The usual way to autostart a program on your Raspberry Pi is to use cron. However, I have seen many users get frustrated with a particular app that just wouldn’t start at boot despite being specified in crontab.
It gets even worse because it may work on one setup but not on another – resulting in hours of trial and error.
There is one solution which I have found to work reliably and that is systemd. In this short article, I will show you one example of how I use systemd to launch an MQTT monitoring program.
systemd was released with Raspbian Jessie in 2018. I don’t want to bore you with the technical details, but it was a powerful enhancement with functionalities like automatically restarting a program that had crashed.
The setup is only slightly more complicated than adding a line in crontab but it’s worth the effort.
Let’s look at one example.
For my digital picture frame, I have added an MQTT monitoring program that always runs in the background to check if any new MQTT messages have been received and subsequently acts on them. In this case, the program turns the frame display on or off.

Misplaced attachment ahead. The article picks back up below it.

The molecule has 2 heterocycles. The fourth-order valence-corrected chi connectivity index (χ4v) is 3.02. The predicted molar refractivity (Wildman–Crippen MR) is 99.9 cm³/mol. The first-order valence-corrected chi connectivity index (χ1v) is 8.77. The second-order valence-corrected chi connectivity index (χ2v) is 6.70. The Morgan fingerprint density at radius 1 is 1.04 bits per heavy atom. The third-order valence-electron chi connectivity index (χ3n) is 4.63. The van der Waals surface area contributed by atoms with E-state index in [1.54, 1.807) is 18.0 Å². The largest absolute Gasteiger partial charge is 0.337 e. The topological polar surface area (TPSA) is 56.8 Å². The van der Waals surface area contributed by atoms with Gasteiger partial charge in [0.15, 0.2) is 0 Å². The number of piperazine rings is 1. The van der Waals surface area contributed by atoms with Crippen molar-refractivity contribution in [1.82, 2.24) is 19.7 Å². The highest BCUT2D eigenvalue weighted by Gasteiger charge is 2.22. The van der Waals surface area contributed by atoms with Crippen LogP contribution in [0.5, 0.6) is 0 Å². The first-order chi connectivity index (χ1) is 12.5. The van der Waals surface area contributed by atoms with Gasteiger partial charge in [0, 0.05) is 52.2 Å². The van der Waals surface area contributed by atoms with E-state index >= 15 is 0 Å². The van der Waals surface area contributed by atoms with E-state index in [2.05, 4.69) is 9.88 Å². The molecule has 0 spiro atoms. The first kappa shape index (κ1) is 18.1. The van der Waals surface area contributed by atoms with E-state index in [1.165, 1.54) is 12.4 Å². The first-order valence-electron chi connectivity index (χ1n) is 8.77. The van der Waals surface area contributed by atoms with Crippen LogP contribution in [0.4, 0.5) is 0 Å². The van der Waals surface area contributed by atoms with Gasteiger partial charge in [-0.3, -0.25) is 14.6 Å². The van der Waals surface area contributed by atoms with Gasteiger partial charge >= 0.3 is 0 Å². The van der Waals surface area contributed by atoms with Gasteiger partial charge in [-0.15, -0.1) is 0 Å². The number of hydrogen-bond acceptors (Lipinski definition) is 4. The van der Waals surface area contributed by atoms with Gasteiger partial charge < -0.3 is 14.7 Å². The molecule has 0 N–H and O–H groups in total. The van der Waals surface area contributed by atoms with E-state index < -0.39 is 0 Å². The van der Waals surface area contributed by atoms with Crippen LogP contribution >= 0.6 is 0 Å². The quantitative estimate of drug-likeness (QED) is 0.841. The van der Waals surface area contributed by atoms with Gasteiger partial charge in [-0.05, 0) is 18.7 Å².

The executable python script is in the file monitor_cloudmqtt.py located in /home/pi.
To create a new service, we first specify a configuration file that tells systemd what to do.
An empty editor window will come up. Paste this text into the window:
[Unit] Description=Cloudmqtt Service After=multi-user.target [Service] Type=idle User=pi ExecStart=/usr/bin/python3 /home/pi/monitor_cloudmqtt.py Restart=always RestartSec=60 [Install] WantedBy=multi-user.target
Just specify the sections “Description” and “ExecStart” according to your needs.
You can set “RestartSec” to “0” if you like. I just want to give the system a minute to avoid any hick-ups.
Save the file and change the permissions to make it readable by all.
sudo chmod 644 /lib/systemd/system/cloudmqtt.service
As the last step, you need to tell the system that you have added this file and want to start the service every time your Raspberry Pi boots up.
sudo systemctl daemon-reload sudo systemctl enable cloudmqtt.service
Reboot your Pi, and you are all set!
You may have stumbled upon this article after having searched for hours for a solution to your autostart problem. I hope systemd will work for you as reliably as it has for many Raspberry Pi users!
- How to autostart and monitor the Pi3D image viewer on your Raspberry Pi 2, 3 or 4 with systemd
- My practical cheat-sheet to enter 8 often used raspi-config settings with simple terminal commands
- A step-by-step guide on how to back up the SD-card of your Raspberry Pi while it’s running
- What to do when you get the warning message “REMOTE HOST IDENTIFICATION HAS CHANGED”